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Degrees of RDF

I have am undoubtedly dumb question about the Semantic Web.

Let’s say I want to express in an RDF triple not simply that A relates to B, but the degree of A’s relationship to B. E.g.:

Bill is 85% committed to Mary The tint of paint called Purple Dawn is 30% red

Frenchie is 75% likely to beat Lefty Niagara Falls is 80% in Canada

Other than making up a set of 100 different relationships (e.g., “is in 1%,” “is in 2%,” etc.), how can that crucial bit of metadata about the relationship be captured in RDF?

Note that I am not asking for practical reasons. I have a theoretical interest in the topic. [Tags: ]

10 Responses to “Degrees of RDF”

  1. You can’t. What you have to do is to introduce an intermediate node with a value. So instead of A-B we have A-C-B where C has a value of the link between A and B.

    eg Bill -> Commitment(85%) -> Mary
    instead of
    Bill ->85%-> Mary
    This turned out to be a bit of a bitch in FOAF.
    Simple case: A Knows B
    Sub-class: A friendOf B
    Intermediate node: A knows KnowsValue knows B
    Alternate:
    A Knows B,
    A knowsvalue(85%) B

    It doesn’t feel right!

  2. I suspect there are multiple ways, but one is with identifiers for, say, part-of-niagra-falls (ponf) with triples like:

    <ponf-1> <is-part-of> <Niagra Falls>
    <ponf-2> <is-part-of> <Niagra Falls>

    <ponf-1> <is-in> <United States>
    <ponf-1> <is-part-of-whole-to-degree> 80%

    <ponf-2> <is-in> <Canada>
    <ponf-2> <is-part-of-whole-to-degree> 20%

    .micah

  3. :bill :loves :mary .
    :loves :in { :bill :loves :mary } ;
    :hasDegree “85%” .

    Not sure though.

  4. There’s a good document about this kind of concerns: Defining N-ary Relations on the Semantic Web (http://www.w3.org/TR/2006/NOTE-swbp-n-aryRelations-20060412/#useCase1)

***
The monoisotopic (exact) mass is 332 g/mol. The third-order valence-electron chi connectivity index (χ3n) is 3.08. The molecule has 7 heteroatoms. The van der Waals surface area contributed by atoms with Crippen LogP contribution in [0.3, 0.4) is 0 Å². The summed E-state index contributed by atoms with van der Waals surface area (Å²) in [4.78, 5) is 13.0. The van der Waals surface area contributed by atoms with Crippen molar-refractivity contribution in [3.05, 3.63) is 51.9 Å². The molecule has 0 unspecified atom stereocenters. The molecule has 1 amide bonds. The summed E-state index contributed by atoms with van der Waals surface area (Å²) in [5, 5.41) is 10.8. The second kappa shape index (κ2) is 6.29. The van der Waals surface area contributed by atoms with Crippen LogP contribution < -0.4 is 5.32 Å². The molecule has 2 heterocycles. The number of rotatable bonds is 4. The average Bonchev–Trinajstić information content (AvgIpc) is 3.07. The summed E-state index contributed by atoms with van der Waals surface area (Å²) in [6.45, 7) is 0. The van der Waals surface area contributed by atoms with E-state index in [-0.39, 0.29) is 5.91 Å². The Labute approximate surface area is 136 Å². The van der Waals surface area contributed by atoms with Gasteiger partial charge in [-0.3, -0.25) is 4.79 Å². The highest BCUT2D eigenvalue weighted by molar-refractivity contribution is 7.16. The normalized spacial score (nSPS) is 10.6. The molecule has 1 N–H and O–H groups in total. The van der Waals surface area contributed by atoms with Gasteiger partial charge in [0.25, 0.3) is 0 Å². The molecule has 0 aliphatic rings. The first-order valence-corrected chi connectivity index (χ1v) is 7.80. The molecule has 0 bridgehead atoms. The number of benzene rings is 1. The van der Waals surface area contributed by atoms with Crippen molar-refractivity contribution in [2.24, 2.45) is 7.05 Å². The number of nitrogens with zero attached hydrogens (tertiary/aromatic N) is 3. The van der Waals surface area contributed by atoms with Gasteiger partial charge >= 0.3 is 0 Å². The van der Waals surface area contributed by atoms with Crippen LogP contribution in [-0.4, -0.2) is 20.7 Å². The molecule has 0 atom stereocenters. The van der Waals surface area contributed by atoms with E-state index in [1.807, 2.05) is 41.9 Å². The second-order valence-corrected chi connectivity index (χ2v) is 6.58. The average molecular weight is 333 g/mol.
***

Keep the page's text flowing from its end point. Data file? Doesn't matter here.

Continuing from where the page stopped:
It describes how to handle n-ary relations and use additional attributes for a relation.

  5. As you noticed, it’s not something you can express directly in a (useful) statement in RDF. To get the benefit of machines the compromise is that you have to put things in terms that can be handled using easy logic. IANAL, but I believe it’s a computational nightmare to be creative with the relationship.

    But as Julian, Micah and Mike suggest, the same information can be expressed by twisting the sentences around a little – there is something called Commitment involving Bill, Mary and a percentage.

    It’s not a problem of RDF per se, consider how you would (again *usefully*) express the same information for a SQL DB or Javascript.

    There’s a related write-up:

    http://www.w3.org/TR/swbp-n-aryRelations/

    ….

    Ok, must try one:

    <http://colors.org/pd&gt; a :Tint;
    :name “Purple Dawn”;
    :red “0.3”^^xsd:float .

  6. There are some other approaches to this, including using fuzzy set theory and using probabilities. Yun Peng and his students in the UMBC ebiquity lab have been doing some interesting work on integrating Bayesian reasoning and OWL — the probabilistic approach. Here are some recent papers.

  7. Just a quick pointer to a related thread at Shelley Powers’…